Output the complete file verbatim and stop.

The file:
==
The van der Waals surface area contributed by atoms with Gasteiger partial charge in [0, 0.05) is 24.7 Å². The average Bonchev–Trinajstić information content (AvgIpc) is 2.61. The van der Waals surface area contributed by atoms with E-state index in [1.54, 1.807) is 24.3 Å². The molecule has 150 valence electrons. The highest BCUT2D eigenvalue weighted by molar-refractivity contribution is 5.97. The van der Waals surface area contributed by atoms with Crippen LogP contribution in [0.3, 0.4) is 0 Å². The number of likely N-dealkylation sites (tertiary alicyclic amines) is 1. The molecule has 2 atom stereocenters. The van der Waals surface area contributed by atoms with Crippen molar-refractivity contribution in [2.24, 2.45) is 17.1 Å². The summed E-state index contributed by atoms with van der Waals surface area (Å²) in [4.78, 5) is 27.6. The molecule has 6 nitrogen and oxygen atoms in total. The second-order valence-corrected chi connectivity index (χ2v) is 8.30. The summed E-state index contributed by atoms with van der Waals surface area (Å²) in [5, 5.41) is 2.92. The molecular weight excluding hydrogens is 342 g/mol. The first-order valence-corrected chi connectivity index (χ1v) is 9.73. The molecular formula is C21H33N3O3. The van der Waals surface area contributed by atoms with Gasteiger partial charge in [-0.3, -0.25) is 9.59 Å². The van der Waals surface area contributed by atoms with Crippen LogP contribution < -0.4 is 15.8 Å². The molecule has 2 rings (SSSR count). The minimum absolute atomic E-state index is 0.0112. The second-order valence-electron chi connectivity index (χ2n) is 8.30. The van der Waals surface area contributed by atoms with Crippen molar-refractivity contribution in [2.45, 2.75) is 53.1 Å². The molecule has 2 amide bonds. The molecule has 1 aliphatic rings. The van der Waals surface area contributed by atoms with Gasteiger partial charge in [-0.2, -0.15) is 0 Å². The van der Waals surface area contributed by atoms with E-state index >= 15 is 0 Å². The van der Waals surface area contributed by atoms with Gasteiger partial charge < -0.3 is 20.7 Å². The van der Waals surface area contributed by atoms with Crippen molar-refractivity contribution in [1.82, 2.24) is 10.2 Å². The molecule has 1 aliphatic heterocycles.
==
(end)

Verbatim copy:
The van der Waals surface area contributed by atoms with Gasteiger partial charge in [0, 0.05) is 24.7 Å². The average Bonchev–Trinajstić information content (AvgIpc) is 2.61. The van der Waals surface area contributed by atoms with E-state index in [1.54, 1.807) is 24.3 Å². The molecule has 150 valence electrons. The highest BCUT2D eigenvalue weighted by molar-refractivity contribution is 5.97. The van der Waals surface area contributed by atoms with Crippen LogP contribution in [0.3, 0.4) is 0 Å². The number of likely N-dealkylation sites (tertiary alicyclic amines) is 1. The molecule has 2 atom stereocenters. The van der Waals surface area contributed by atoms with Crippen molar-refractivity contribution in [2.24, 2.45) is 17.1 Å². The summed E-state index contributed by atoms with van der Waals surface area (Å²) in [4.78, 5) is 27.6. The molecule has 6 nitrogen and oxygen atoms in total. The second-order valence-corrected chi connectivity index (χ2v) is 8.30. The summed E-state index contributed by atoms with van der Waals surface area (Å²) in [5, 5.41) is 2.92. The molecular weight excluding hydrogens is 342 g/mol. The first-order valence-corrected chi connectivity index (χ1v) is 9.73. The molecular formula is C21H33N3O3. The van der Waals surface area contributed by atoms with Gasteiger partial charge in [-0.3, -0.25) is 9.59 Å². The van der Waals surface area contributed by atoms with Crippen LogP contribution < -0.4 is 15.8 Å². The molecule has 2 rings (SSSR count). The minimum absolute atomic E-state index is 0.0112. The second-order valence-electron chi connectivity index (χ2n) is 8.30. The van der Waals surface area contributed by atoms with Crippen molar-refractivity contribution in [2.45, 2.75) is 53.1 Å². The molecule has 2 amide bonds. The molecule has 1 aliphatic rings. The van der Waals surface area contributed by atoms with Gasteiger partial charge in [-0.2, -0.15) is 0 Å². The van der Waals surface area contributed by atoms with E-state index >= 15 is 0 Å². The van der Waals surface area contributed by atoms with Gasteiger partial charge < -0.3 is 20.7 Å². The van der Waals surface area contributed by atoms with Crippen molar-refractivity contribution in [1.82, 2.24) is 10.2 Å². The molecule has 1 aliphatic heterocycles.